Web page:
A few years ago, I wrote a series of posts on how to lighten your backpack, that outlined the basic principles of lightweight ad ultralight backpacking: weighing your gear, cutting the weight of your big three, selecting gear that can serve multiple functions, and eliminating everything you really don’t need.
- Lighten Up your Backpack: Weighing your Gear
- Lighten Up Your Backpack: The Big Three
- Lighten Up your Backpack with Multi-function Gear
- Lighten Up your Backpack: Eliminating Non-Essentials
Shrinking your Gear
Since then, my thinking about going lightweight has evolved and I’d like to add a fifth principle, called compactness.
When your base gear weight starts to approach the 10 lb threshold that signifies the transition from lightweight to ultralight backpacking, the volume of your gear shrinks noticeably.
The prospect of carrying a smaller backpack is surprisingly catalytic and the key milestone in this phase of gear weight reduction.
For example, as soon as you substitute a tent or hammock for a tarp, you begin to realize that you can switch to a lower-volume backpack. When this occurs, you’ll find yourself miniaturizing your kit, replacing a big pot for a little one, a sleeping bag with a quilt, using a stove that doesn’t require a gas canister, and so on.
When I went through this fifth stage, I was preparing to backpack across Scotland for the first time. Before that trip, I switched to a much smaller and lighter-weight backpack made out of Dyneema DCF that was half the weight of my previous backpack. This led to much tighter packing discipline and the need to reduce the overall volume of my gear and food.
I ended up replacing a tent with a lighter, smaller pyramid tarp, a bigger pot with a smaller one, a full-size sleeping pad with a shorter one, a water filter with chlorine dioxide tablets, cutting more weight off my gear list and the volume that I needed to hold it at the same time. Despite these changes, I remained remarkably comfortable and in the end, probably ended up carrying more items of gear than previously! That was totally unexpected.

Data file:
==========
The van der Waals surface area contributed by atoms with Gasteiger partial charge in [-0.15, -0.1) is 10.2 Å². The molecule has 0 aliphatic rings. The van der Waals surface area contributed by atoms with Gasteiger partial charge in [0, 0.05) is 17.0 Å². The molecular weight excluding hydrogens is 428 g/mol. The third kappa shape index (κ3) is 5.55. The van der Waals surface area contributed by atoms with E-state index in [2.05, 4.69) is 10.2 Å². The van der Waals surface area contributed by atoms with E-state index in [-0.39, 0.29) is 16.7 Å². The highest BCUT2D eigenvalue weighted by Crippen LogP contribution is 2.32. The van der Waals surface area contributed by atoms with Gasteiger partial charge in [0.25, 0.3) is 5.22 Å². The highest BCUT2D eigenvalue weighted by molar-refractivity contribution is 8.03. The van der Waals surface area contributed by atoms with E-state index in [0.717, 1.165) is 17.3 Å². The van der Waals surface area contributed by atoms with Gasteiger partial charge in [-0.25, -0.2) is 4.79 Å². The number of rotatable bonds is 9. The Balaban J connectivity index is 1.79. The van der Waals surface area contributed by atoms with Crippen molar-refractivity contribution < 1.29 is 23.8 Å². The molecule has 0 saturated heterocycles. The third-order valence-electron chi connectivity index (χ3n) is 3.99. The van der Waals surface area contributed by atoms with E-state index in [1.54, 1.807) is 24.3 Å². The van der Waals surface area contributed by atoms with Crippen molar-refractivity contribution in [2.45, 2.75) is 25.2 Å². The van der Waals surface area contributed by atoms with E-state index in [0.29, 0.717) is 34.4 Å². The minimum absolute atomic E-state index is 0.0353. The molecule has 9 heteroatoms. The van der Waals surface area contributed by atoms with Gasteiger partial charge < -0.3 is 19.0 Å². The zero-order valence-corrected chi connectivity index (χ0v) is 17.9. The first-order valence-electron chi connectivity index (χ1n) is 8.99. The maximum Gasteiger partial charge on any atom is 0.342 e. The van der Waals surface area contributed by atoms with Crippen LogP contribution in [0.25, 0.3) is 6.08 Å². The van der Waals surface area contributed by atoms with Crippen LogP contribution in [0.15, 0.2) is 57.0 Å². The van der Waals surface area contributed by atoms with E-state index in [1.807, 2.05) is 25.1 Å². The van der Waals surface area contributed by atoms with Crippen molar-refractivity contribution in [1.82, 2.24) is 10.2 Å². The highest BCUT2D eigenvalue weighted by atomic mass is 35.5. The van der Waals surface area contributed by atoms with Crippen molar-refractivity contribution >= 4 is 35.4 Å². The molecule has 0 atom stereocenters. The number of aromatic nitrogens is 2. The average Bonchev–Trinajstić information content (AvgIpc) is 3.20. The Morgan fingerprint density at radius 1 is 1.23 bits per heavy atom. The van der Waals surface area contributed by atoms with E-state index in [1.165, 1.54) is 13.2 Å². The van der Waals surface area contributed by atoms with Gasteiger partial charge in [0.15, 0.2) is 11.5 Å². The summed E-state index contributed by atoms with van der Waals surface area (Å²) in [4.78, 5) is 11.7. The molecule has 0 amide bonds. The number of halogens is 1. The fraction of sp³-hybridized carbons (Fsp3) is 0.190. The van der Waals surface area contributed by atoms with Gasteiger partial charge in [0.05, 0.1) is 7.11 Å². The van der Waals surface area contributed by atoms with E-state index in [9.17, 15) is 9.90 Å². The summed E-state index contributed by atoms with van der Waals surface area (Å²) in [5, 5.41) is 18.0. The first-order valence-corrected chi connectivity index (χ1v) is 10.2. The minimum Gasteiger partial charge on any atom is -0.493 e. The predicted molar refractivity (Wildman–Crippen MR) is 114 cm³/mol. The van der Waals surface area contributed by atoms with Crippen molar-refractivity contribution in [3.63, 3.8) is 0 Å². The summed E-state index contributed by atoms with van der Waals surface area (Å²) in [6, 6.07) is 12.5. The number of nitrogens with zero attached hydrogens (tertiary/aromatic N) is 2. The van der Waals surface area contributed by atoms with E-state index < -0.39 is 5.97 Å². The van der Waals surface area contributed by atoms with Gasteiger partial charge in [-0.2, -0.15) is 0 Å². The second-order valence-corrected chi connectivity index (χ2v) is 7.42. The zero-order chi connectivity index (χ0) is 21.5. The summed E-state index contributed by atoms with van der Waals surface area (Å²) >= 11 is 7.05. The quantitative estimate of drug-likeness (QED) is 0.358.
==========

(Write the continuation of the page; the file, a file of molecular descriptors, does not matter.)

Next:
What do you think the sixth stage of lightweight backpacking is?
Written 2010. Updated Dec 2022.SectionHiker is reader-supported. We independently research, test, and rate the best products. We only make money if you purchase a product through our affiliate links. Help us continue to test and write unsponsored and independent gear reviews, beginner FAQs, and free hiking guides.
Totally agree with this post Phil. I started really scrutinizing the compactness of my gear when I wanted to buy a much smaller and lighter pack. My 'kitchen' fits entirely within my cook pot now and my wash kit sits in a tiny ziploc bag.
The 6th stage? Sustainability. Buying recycled/low-impact products when available and buying products that are light but also durable, so we don't have to keep buying new gear.
I like that. Thx!
How about no-sleep backpacking? Ditch the shelter and sleep stuff; you snooze-you loose; LED headlamps run for days now on one set of batteries. Elite military units can do it, why not you?
finding gear like this on the shelf at REI
Brilliant stuff – simply said. I think you are the Colin Fletcher of our generation.
Definitely something I’ve been thinking about with my gear lately. I think the sixth stage is learning to accept a little more discomfort, this might be something like stoveless cooking or moving from Thermarest Zlite short to gossamer 1/8″ pad.